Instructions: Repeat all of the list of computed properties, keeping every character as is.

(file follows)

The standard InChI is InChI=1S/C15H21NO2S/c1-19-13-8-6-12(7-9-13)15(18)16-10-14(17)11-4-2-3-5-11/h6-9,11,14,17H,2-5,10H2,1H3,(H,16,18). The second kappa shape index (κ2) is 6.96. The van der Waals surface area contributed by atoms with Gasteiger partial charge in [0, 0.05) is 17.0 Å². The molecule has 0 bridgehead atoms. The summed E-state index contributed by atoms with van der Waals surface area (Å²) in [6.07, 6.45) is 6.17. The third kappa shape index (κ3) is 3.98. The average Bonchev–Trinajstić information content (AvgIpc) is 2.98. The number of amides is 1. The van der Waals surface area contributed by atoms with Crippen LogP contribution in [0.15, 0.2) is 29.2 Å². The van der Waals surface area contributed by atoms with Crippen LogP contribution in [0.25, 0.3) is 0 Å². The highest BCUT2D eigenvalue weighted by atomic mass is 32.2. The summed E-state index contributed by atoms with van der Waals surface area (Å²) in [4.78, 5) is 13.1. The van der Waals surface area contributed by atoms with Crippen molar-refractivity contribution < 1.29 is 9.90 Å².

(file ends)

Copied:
The standard InChI is InChI=1S/C15H21NO2S/c1-19-13-8-6-12(7-9-13)15(18)16-10-14(17)11-4-2-3-5-11/h6-9,11,14,17H,2-5,10H2,1H3,(H,16,18). The second kappa shape index (κ2) is 6.96. The van der Waals surface area contributed by atoms with Gasteiger partial charge in [0, 0.05) is 17.0 Å². The molecule has 0 bridgehead atoms. The summed E-state index contributed by atoms with van der Waals surface area (Å²) in [6.07, 6.45) is 6.17. The third kappa shape index (κ3) is 3.98. The average Bonchev–Trinajstić information content (AvgIpc) is 2.98. The number of amides is 1. The van der Waals surface area contributed by atoms with Crippen LogP contribution in [0.15, 0.2) is 29.2 Å². The van der Waals surface area contributed by atoms with Crippen LogP contribution in [0.25, 0.3) is 0 Å². The highest BCUT2D eigenvalue weighted by atomic mass is 32.2. The summed E-state index contributed by atoms with van der Waals surface area (Å²) in [4.78, 5) is 13.1. The van der Waals surface area contributed by atoms with Crippen molar-refractivity contribution < 1.29 is 9.90 Å².